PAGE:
By Gene Cherry

SALVO, North Carolina (Reuters) - The NFL owners and players, who have not held labor talks since last month's lockout took effect, are willing to resume discussions but the sparing parties differ on who should oversee them.

The players said on Thursday they accept presiding judge Susan Richard Nelson's suggestion both sides use the Minnesota federal court's services to mediate the players' request for an injunction against the league's lockout.

But the owners sent a letter to the players' lawyers on Thursday asking that the sides return to the federal mediation service in Washington where talks collapsed March 11, according to a report on the league's website (http://www.nfl.com).

The letter said the players would receive assurances they would not compromise their legal position as a result of discussions in front of the federal mediator.

Nine players, including quarterbacks Tom Brady, Peyton Manning and Drew Brees, filed a class action antitrust lawsuit against the owners and requested an injunction against the league's lockout of the players after the talks broke down and the players union decertified.

Players attorney Barbara Berens wrote judge Nelson on Thursday saying the players were ready to engage in mediation without delay on their request for an injunction against the lockout.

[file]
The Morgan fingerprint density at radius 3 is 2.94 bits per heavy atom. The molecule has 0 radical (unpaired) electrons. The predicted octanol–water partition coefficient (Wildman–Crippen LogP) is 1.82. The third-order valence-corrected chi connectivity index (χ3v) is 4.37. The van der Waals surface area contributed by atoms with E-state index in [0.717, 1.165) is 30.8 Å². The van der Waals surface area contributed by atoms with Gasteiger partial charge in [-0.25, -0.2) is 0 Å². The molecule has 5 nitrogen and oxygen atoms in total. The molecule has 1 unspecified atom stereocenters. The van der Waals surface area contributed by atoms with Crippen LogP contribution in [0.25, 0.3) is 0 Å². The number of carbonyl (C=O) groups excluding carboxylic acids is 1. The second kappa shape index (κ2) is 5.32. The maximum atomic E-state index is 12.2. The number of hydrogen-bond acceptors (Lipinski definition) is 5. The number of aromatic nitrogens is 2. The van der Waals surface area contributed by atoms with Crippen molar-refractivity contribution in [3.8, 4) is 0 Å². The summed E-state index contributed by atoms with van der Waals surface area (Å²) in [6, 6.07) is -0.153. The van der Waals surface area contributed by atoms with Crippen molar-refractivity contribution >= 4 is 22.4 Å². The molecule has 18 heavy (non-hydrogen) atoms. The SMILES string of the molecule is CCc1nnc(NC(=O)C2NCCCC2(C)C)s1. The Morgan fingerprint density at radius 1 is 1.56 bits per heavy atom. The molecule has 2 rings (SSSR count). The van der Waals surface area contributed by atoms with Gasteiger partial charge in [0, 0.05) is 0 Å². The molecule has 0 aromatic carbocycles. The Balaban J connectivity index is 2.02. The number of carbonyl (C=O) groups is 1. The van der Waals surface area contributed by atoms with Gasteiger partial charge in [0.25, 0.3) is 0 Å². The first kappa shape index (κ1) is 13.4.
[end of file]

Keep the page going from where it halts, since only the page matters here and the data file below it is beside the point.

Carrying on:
But she added a condition.

"Our agreement is, of course, contingent on the NFL defendants' agreement that they will not attempt to use this, our willingness to mediate, against the (players in the lawsuit) in some way, for example by arguing that such mediation efforts constitute 'collective bargaining' or otherwise arise out of a 'labor relationship.'"

But league outside counsel David Boies said on Wednesday collective bargaining is exactly what is needed.

"If we are going to get a resolution, if we are going to get the people back to the bargaining table so that we can reach a settlement and have a football season; it is going to be necessary that we do it in a normal collective bargaining context," Boies told reporters after a daylong hearing on the players' request for a lockout injunction.

While the players would like to resolve their request for a lockout injunction and the antitrust suit, Boies made it clear a new collective bargaining agreement was paramount to owners.

"We don't need a settlement to a lawsuit; what we need is a collective bargaining agreement so that players can go back playing and the league can put on games," he said.

Until that occurs, he said, no progress is going to be made on a new labor agreement whose main issue is how to divide the NFL's $9 billion in annual revenue.

(Reporting by Gene Cherry in Salvo, North Carolina; Editing by Frank Pingue)